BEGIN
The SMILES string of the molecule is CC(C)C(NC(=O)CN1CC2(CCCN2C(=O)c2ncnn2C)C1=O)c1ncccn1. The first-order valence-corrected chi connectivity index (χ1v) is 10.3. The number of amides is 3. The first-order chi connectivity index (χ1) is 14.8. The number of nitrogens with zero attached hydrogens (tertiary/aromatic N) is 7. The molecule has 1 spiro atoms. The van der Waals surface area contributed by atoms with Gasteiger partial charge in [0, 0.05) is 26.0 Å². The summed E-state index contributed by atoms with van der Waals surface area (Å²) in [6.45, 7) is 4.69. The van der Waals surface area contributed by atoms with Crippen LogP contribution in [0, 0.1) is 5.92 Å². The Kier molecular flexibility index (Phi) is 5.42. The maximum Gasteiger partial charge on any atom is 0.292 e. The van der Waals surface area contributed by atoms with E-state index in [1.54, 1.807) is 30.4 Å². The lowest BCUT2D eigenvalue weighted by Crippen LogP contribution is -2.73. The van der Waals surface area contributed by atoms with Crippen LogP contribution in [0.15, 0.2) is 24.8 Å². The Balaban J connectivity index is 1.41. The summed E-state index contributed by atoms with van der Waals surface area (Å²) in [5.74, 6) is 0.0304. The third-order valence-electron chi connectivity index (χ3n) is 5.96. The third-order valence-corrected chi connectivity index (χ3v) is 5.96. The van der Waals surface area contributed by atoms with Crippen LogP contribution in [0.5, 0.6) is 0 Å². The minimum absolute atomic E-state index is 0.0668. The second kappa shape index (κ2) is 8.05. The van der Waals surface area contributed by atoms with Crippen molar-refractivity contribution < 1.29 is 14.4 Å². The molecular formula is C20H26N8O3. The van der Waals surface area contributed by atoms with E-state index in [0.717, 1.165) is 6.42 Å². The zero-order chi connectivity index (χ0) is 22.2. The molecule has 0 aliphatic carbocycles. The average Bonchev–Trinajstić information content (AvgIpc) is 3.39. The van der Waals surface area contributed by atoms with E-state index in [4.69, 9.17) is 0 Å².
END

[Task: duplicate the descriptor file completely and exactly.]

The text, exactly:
The SMILES string of the molecule is CC(C)C(NC(=O)CN1CC2(CCCN2C(=O)c2ncnn2C)C1=O)c1ncccn1. The first-order valence-corrected chi connectivity index (χ1v) is 10.3. The number of amides is 3. The first-order chi connectivity index (χ1) is 14.8. The number of nitrogens with zero attached hydrogens (tertiary/aromatic N) is 7. The molecule has 1 spiro atoms. The van der Waals surface area contributed by atoms with Gasteiger partial charge in [0, 0.05) is 26.0 Å². The summed E-state index contributed by atoms with van der Waals surface area (Å²) in [6.45, 7) is 4.69. The van der Waals surface area contributed by atoms with Crippen LogP contribution in [0, 0.1) is 5.92 Å². The Kier molecular flexibility index (Phi) is 5.42. The maximum Gasteiger partial charge on any atom is 0.292 e. The van der Waals surface area contributed by atoms with E-state index in [1.54, 1.807) is 30.4 Å². The lowest BCUT2D eigenvalue weighted by Crippen LogP contribution is -2.73. The van der Waals surface area contributed by atoms with Crippen LogP contribution in [0.15, 0.2) is 24.8 Å². The Balaban J connectivity index is 1.41. The summed E-state index contributed by atoms with van der Waals surface area (Å²) in [5.74, 6) is 0.0304. The third-order valence-electron chi connectivity index (χ3n) is 5.96. The third-order valence-corrected chi connectivity index (χ3v) is 5.96. The van der Waals surface area contributed by atoms with Crippen LogP contribution in [0.5, 0.6) is 0 Å². The minimum absolute atomic E-state index is 0.0668. The second kappa shape index (κ2) is 8.05. The van der Waals surface area contributed by atoms with Crippen molar-refractivity contribution < 1.29 is 14.4 Å². The molecular formula is C20H26N8O3. The van der Waals surface area contributed by atoms with E-state index in [0.717, 1.165) is 6.42 Å². The zero-order chi connectivity index (χ0) is 22.2. The molecule has 0 aliphatic carbocycles. The average Bonchev–Trinajstić information content (AvgIpc) is 3.39. The van der Waals surface area contributed by atoms with E-state index in [4.69, 9.17) is 0 Å².